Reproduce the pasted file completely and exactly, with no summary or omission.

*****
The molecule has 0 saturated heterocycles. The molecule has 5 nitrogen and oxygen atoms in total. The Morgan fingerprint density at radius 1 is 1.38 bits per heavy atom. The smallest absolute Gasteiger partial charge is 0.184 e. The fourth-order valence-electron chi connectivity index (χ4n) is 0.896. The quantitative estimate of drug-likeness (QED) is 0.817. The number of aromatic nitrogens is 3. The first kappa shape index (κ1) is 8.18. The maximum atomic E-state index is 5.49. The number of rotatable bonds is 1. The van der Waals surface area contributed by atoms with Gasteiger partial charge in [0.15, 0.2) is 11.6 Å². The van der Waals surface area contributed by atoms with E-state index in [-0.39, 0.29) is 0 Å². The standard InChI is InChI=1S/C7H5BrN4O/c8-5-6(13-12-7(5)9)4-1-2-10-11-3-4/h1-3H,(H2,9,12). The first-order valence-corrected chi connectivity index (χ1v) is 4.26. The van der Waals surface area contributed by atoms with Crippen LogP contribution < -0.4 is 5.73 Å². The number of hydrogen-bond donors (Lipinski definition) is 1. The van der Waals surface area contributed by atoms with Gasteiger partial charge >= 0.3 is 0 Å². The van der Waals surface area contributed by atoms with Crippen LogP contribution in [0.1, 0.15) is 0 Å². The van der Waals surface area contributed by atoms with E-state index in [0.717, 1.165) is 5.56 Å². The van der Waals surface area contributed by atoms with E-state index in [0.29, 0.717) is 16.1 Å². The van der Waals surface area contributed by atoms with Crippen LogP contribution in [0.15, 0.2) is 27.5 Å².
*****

The molecule has 0 saturated heterocycles. The molecule has 5 nitrogen and oxygen atoms in total. The Morgan fingerprint density at radius 1 is 1.38 bits per heavy atom. The smallest absolute Gasteiger partial charge is 0.184 e. The fourth-order valence-electron chi connectivity index (χ4n) is 0.896. The quantitative estimate of drug-likeness (QED) is 0.817. The number of aromatic nitrogens is 3. The first kappa shape index (κ1) is 8.18. The maximum atomic E-state index is 5.49. The number of rotatable bonds is 1. The van der Waals surface area contributed by atoms with Gasteiger partial charge in [0.15, 0.2) is 11.6 Å². The van der Waals surface area contributed by atoms with E-state index in [-0.39, 0.29) is 0 Å². The standard InChI is InChI=1S/C7H5BrN4O/c8-5-6(13-12-7(5)9)4-1-2-10-11-3-4/h1-3H,(H2,9,12). The first-order valence-corrected chi connectivity index (χ1v) is 4.26. The van der Waals surface area contributed by atoms with Crippen LogP contribution < -0.4 is 5.73 Å². The number of hydrogen-bond donors (Lipinski definition) is 1. The van der Waals surface area contributed by atoms with Gasteiger partial charge >= 0.3 is 0 Å². The van der Waals surface area contributed by atoms with Crippen LogP contribution in [0.1, 0.15) is 0 Å². The van der Waals surface area contributed by atoms with E-state index in [0.717, 1.165) is 5.56 Å². The van der Waals surface area contributed by atoms with E-state index in [0.29, 0.717) is 16.1 Å². The van der Waals surface area contributed by atoms with Crippen LogP contribution in [0.15, 0.2) is 27.5 Å².